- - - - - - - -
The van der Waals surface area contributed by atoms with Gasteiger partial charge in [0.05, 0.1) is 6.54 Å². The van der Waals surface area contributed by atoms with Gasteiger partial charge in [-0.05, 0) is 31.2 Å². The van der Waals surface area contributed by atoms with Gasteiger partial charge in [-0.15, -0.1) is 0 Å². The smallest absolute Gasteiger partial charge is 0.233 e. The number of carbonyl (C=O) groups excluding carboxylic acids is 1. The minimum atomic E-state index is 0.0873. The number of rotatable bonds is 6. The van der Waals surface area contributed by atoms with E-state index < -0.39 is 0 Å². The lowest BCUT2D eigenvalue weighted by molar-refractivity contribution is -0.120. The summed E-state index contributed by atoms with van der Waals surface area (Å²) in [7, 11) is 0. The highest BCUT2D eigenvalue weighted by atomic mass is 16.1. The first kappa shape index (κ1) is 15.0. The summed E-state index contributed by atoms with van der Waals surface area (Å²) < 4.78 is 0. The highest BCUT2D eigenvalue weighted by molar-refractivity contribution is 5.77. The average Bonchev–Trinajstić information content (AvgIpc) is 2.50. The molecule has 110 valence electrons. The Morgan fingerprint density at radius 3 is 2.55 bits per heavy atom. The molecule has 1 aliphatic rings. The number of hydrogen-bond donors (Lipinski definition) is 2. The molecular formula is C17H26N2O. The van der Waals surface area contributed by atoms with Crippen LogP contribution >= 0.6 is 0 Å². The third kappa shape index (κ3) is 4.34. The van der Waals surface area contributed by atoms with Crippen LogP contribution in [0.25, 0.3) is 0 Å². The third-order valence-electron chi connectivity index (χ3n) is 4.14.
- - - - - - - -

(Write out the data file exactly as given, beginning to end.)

The van der Waals surface area contributed by atoms with Gasteiger partial charge in [0.05, 0.1) is 6.54 Å². The van der Waals surface area contributed by atoms with Gasteiger partial charge in [-0.05, 0) is 31.2 Å². The van der Waals surface area contributed by atoms with Gasteiger partial charge in [-0.15, -0.1) is 0 Å². The smallest absolute Gasteiger partial charge is 0.233 e. The number of carbonyl (C=O) groups excluding carboxylic acids is 1. The minimum atomic E-state index is 0.0873. The number of rotatable bonds is 6. The van der Waals surface area contributed by atoms with E-state index < -0.39 is 0 Å². The lowest BCUT2D eigenvalue weighted by molar-refractivity contribution is -0.120. The summed E-state index contributed by atoms with van der Waals surface area (Å²) in [7, 11) is 0. The highest BCUT2D eigenvalue weighted by atomic mass is 16.1. The first kappa shape index (κ1) is 15.0. The summed E-state index contributed by atoms with van der Waals surface area (Å²) < 4.78 is 0. The highest BCUT2D eigenvalue weighted by molar-refractivity contribution is 5.77. The average Bonchev–Trinajstić information content (AvgIpc) is 2.50. The molecule has 110 valence electrons. The Morgan fingerprint density at radius 3 is 2.55 bits per heavy atom. The molecule has 1 aliphatic rings. The number of hydrogen-bond donors (Lipinski definition) is 2. The molecular formula is C17H26N2O. The van der Waals surface area contributed by atoms with Crippen LogP contribution >= 0.6 is 0 Å². The third kappa shape index (κ3) is 4.34. The van der Waals surface area contributed by atoms with Crippen LogP contribution in [0.25, 0.3) is 0 Å². The third-order valence-electron chi connectivity index (χ3n) is 4.14.